IMAGINARY BAUHAUS MUSEUM
April 3—June 2, 2019
is a collaboration between the international MFA program „Public Art and New Artistic Strategies“ at the Bauhaus-Universität Weimar and the Klassik Stiftung Weimar. Begun in 2015, it was designed as a long-term project with various exhibition locations. During the 2019 Bauhaus anniversary, it will be presented in Weimar at the Schiller-Museum (April 3 to June 2) and in public spaces around the city (April to July), and continue beyond the anniversary year.
What is the role of the historical Bauhaus in relationship to current artistic practices and teaching? How can the utopian potential of the Bauhaus be activated for the future? It was with student works that the collection of the historic Bauhaus began in 1919 and with which the Weimar museum director Wilhelm Köhler realized an internationally significant museum policy. In 1925, during the politically forced relocation of the Bauhaus to Dessau, he and Walter Gropius selected 168 works from the workshops for the Weimar Museum.
Today, students, alumni and teachers of the international MFA program are taking up the momentum for research and experimentation in order to test how the utopian potential of the Bauhaus can be activated for a museum collection of the future. Since 2015, the IMAGINARY BAUHAUS MUSEUM project has been tackling the social, economic and political issues of the present at selected exhibition stations in order to imagine 168 artistic works for a future Bauhaus collection. The internationality of the artists with their respective biographies and cultural backgrounds opens up different ways of seeing and acting.
Parallel to the exhibition of the historic collection at the new Bauhaus-Museum, a social utopian museum space will be erected inside the Schiller-Museum and in the public spaces of the city. Together with citizens of Weimar and guests new spaces for action in light of global challenges will be explored in different artistic forms and media as well as discursive events. In this show, specifically produced works are juxtaposed with a specially arranged exhibition within the exhibition; artistic formats and strategies combine to create a dynamic entity that will change over the course of the show.
IMAGINARY BAUHAUS GOES GORKI
The first venue of the museum’s collection of the future was created by the teachers, students and alumni of the international Masters programme in the context of the exhibition 2. BERLINER HERBSTSALON 2015 in Berlin. At the invitation of the Maxim Gorki Theater they created a sort of social utopian space for radical diversity, for artistic work and research, on the controversial issues of our time.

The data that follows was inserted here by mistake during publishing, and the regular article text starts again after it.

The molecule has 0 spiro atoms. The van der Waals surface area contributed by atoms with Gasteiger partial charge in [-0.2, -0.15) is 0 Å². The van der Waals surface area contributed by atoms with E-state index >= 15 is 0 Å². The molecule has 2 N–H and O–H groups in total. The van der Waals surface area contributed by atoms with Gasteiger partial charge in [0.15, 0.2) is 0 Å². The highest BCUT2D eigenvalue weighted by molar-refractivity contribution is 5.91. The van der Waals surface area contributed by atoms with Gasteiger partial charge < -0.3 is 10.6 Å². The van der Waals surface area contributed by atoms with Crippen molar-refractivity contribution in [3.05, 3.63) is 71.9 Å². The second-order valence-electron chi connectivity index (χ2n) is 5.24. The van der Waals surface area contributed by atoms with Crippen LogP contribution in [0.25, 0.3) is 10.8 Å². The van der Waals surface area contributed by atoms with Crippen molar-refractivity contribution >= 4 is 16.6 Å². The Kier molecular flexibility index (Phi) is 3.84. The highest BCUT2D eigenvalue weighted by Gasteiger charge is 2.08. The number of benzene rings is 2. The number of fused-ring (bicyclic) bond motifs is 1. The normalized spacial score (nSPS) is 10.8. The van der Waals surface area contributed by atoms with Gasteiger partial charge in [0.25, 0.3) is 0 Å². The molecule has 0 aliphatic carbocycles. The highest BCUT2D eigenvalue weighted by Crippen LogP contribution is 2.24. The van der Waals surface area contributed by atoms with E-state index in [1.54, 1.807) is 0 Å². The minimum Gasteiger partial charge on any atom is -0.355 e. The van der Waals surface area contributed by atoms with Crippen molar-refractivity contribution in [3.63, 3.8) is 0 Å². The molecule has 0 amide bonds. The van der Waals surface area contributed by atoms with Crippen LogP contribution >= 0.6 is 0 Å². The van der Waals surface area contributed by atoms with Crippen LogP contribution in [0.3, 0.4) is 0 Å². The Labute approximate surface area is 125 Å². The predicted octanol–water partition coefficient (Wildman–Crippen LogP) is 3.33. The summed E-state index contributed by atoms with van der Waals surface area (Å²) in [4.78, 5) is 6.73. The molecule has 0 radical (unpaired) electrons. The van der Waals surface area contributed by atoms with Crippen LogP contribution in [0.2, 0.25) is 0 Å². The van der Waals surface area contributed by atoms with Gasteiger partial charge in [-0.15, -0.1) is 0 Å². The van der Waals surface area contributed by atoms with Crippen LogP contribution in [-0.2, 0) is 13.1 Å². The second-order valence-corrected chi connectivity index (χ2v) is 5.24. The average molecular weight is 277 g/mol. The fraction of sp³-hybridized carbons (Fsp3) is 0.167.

Questions of flight and migration as “World Cultural Heritage” which also shape the historical heritage of the Bauhaus were addressed. As part of the exhibition interventions, participatory installations and performances involving an interested public emerged in and around the Gorki Theater, the Palais am Festungsgraben and the surroundings of these buildings.
Fields of action were opened through artistic means, individually and collaboratively, and new forms of knowledge production were developed which deal with themes of flight in the museum of the future.
The daily changing programme included a selection of already realised works by alumni as well as lectures and discussions under the direction of the cultural scientist Dr. Boris Buden.
CHE BELLA BRUTTA – BAUHAUS GOES BOCHUM
Under the title CHE BELLA BRUTTA! a temporary artistic production facility was built on the campus of Ruhr-Universität Bochum (RUB) with the students in 2018. After an introductory lecture on the architecture of brutalism, the project was dedicated to the development of site-specific artistic approaches on the contrasts of RUB’s architectural stages. RUB was conceived in 1948 as a beacon of the new start of educational policy after the war. An architectural competition was advertised for the new university in 1962, in which Walter Gropius also took part. From 1964, the building complex designed by the architectural firm Hentrich, Petschnigg & Partner was built in the middle of the working-class area of the Ruhrgebiet. Described by Helmut Hentrich as a „harbor in the sea of knowledge“ then condemned shortly thereafter as an anonymous learning factory and concrete castle with suicidal qualities, the RUB was and is a significant symbol of its epoch. In different artistic forms and media, performative or participatory actions and interventions, the university building was artistically explored.